IT disaster recovery, cloud computing and information security news

Open source components are an increasing source of risk: report

Veracode has published the findings of its annual State of Software Security Report (SoSS). The seventh edition of the report presents metrics drawn from code-level analysis of billions of lines of code across 300,000 assessments performed over the last 18 months.

Veracode’s analysis revealed a growing risk caused by the proliferation of vulnerable open source components. Veracode found that a single popular component with a critical vulnerability spread to more than 80,000 other software components, which were in turn then used in the development of potentially millions of software programmes. Approximately 97 percent of Java applications contained at least one component with a known vulnerability.

“The prevalent use of open source components in software development is creating unmanaged, systemic risks across companies and industries,” said Brian Fitzgerald, CMO, Veracode. “Today, a cybercriminal can focus on a single vulnerability in one component to exploit millions of applications. Software components are used by every industry and for software of all kinds, and given our dependence on applications, the ease at millions of applications can be breached has the potential to create havoc in our digital infrastructure and economy.”

Veracode’s research also highlights the challenges that still exist in software development more broadly. For example, 60 percent of applications failed basic security requirements upon first scan. However, the report found that when companies follow best practices and implement programmes with consistent policies and practices for secure development, they are able to remediate vulnerabilities at a higher rate. The study showed that the top quartile of companies fix almost 70 percent more vulnerabilities than the average organization. Additionally, best practices like remediation coaching and elearning can improve vulnerability fix rates by as much as six-times. Developers who test unofficially using Developer Sandbox scanning improve policy-based vulnerability fix rates by about two-times.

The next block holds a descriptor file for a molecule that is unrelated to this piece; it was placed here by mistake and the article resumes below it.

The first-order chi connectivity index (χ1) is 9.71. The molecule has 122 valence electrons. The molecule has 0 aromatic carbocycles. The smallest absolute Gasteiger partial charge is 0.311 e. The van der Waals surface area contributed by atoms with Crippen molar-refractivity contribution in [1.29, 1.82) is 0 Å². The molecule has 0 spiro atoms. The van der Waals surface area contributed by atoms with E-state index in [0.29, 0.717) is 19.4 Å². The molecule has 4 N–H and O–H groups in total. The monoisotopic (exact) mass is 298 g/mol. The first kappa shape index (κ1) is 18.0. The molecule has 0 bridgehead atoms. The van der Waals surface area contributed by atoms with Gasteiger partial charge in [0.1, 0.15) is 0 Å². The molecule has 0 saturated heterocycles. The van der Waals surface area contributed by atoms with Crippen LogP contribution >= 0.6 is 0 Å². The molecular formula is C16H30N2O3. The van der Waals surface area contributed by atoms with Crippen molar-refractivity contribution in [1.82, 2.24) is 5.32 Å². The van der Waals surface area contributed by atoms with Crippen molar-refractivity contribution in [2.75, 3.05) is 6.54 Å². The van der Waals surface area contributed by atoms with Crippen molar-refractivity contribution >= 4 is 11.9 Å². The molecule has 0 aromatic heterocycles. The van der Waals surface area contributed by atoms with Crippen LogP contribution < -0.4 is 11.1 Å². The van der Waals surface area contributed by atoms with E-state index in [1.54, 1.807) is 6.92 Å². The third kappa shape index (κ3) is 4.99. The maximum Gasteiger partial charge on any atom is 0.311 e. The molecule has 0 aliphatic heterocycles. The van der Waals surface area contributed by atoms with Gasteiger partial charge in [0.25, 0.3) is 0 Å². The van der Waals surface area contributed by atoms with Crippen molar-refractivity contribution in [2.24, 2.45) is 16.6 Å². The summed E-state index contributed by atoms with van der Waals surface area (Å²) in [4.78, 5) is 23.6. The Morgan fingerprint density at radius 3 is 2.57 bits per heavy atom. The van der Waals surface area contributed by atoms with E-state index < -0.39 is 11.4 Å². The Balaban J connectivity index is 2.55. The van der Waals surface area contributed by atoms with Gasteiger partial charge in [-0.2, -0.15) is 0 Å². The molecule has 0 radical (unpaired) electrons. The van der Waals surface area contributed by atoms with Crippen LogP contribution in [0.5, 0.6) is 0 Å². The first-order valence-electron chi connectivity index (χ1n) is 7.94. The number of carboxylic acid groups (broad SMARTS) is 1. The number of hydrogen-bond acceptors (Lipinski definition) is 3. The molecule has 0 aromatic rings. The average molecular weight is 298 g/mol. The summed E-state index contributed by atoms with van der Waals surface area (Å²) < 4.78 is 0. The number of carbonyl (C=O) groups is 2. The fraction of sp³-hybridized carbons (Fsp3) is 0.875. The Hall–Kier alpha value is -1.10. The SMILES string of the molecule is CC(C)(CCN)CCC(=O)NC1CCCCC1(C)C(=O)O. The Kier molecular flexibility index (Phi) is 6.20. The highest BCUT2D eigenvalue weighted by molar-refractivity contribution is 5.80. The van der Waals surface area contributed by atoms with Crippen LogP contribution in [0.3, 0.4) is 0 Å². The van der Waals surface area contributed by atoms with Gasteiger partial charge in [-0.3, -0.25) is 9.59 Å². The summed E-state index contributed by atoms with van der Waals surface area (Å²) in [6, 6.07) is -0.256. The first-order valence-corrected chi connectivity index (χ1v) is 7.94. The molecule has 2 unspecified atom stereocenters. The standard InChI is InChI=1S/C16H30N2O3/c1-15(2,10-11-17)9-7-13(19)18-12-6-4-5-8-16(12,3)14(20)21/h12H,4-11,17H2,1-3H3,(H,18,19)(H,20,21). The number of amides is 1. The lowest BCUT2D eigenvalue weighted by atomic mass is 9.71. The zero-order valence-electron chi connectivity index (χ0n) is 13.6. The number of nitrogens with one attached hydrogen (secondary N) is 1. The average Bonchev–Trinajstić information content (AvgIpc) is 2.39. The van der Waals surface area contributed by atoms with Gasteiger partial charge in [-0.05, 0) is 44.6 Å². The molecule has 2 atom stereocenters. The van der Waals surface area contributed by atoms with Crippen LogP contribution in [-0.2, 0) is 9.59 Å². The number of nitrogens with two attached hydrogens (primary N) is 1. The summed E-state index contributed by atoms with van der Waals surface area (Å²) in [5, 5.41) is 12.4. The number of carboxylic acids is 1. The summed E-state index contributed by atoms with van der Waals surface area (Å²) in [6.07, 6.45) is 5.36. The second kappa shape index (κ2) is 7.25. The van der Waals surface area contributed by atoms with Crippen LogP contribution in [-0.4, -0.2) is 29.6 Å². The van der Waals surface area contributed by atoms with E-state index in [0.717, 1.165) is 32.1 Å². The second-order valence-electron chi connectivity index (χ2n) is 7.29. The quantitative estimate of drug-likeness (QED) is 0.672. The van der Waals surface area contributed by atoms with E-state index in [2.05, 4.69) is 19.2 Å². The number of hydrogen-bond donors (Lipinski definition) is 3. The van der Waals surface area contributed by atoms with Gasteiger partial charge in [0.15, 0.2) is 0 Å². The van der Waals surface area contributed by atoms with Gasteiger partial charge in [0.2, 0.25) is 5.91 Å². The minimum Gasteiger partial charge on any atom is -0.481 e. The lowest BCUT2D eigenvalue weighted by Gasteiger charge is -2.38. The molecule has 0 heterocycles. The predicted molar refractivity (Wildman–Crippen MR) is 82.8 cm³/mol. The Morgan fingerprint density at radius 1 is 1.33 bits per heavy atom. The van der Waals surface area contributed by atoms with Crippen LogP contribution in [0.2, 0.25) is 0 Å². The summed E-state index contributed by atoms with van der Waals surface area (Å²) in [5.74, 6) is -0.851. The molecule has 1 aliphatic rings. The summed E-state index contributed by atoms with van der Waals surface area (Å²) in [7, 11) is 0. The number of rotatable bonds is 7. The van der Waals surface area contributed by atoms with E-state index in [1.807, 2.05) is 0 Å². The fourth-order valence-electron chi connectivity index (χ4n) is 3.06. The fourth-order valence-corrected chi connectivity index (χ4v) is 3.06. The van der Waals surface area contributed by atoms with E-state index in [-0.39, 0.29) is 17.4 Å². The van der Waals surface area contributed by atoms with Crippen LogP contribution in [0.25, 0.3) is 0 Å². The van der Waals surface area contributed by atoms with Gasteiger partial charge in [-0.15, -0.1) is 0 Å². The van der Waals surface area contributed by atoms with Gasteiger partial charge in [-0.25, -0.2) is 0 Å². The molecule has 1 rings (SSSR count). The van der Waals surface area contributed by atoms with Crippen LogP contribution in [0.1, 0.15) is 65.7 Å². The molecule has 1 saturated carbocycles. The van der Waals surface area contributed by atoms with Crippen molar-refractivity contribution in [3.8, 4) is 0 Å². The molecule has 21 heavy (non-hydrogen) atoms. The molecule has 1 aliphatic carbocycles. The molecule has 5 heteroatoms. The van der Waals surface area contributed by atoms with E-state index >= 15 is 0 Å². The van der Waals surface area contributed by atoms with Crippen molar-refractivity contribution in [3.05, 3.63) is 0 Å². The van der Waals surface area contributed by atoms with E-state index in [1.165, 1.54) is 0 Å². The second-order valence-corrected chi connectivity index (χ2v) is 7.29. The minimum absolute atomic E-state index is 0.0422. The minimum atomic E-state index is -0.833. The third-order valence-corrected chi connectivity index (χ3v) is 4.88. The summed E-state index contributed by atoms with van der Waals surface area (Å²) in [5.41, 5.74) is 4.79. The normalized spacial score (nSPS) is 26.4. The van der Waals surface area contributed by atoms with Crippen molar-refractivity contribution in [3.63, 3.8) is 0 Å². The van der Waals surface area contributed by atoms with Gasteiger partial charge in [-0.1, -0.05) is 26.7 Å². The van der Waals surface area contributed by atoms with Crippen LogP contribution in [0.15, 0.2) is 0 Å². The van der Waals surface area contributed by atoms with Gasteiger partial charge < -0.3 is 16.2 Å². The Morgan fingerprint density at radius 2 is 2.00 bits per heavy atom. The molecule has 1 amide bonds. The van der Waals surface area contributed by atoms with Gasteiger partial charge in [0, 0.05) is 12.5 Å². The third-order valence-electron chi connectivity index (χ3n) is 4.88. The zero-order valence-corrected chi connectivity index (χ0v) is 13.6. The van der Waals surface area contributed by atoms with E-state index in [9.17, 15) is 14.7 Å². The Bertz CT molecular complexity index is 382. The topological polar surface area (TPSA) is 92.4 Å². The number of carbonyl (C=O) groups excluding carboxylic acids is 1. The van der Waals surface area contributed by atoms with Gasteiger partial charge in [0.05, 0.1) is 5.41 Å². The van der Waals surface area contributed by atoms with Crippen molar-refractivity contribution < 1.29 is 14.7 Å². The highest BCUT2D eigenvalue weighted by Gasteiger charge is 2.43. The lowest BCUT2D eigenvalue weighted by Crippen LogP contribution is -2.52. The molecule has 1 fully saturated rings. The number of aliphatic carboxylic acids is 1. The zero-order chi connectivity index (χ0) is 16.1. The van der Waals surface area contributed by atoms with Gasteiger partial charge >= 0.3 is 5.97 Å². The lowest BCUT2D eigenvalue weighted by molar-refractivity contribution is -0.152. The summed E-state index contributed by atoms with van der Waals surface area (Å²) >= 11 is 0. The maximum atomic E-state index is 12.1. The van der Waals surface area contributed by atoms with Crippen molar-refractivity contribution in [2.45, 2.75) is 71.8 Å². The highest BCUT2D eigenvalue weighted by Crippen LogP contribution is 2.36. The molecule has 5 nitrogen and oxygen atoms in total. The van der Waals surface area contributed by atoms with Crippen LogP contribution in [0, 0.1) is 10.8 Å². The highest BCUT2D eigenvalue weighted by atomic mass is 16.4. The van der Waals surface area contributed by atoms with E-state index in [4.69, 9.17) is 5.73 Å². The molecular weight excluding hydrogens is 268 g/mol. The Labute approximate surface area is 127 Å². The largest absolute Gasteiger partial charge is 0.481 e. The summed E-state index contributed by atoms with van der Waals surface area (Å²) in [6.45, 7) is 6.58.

“The ability to frequently test applications is going to be crucial to the success of secure development initiatives at companies with continuous development and deployment models like those found in DevOps environments,” said Chris Wysopal, co-founder and CTO, Veracode. “Our platform data shows that more companies are starting to test applications multiple times throughout the development lifecycle. The average number of security tests per app was seven, and some apps were scanned 700-800 times in an 18-month period. We are encouraged by this information because it suggests companies are more deeply embedding security into their software development processes.”

To read the full report visit:

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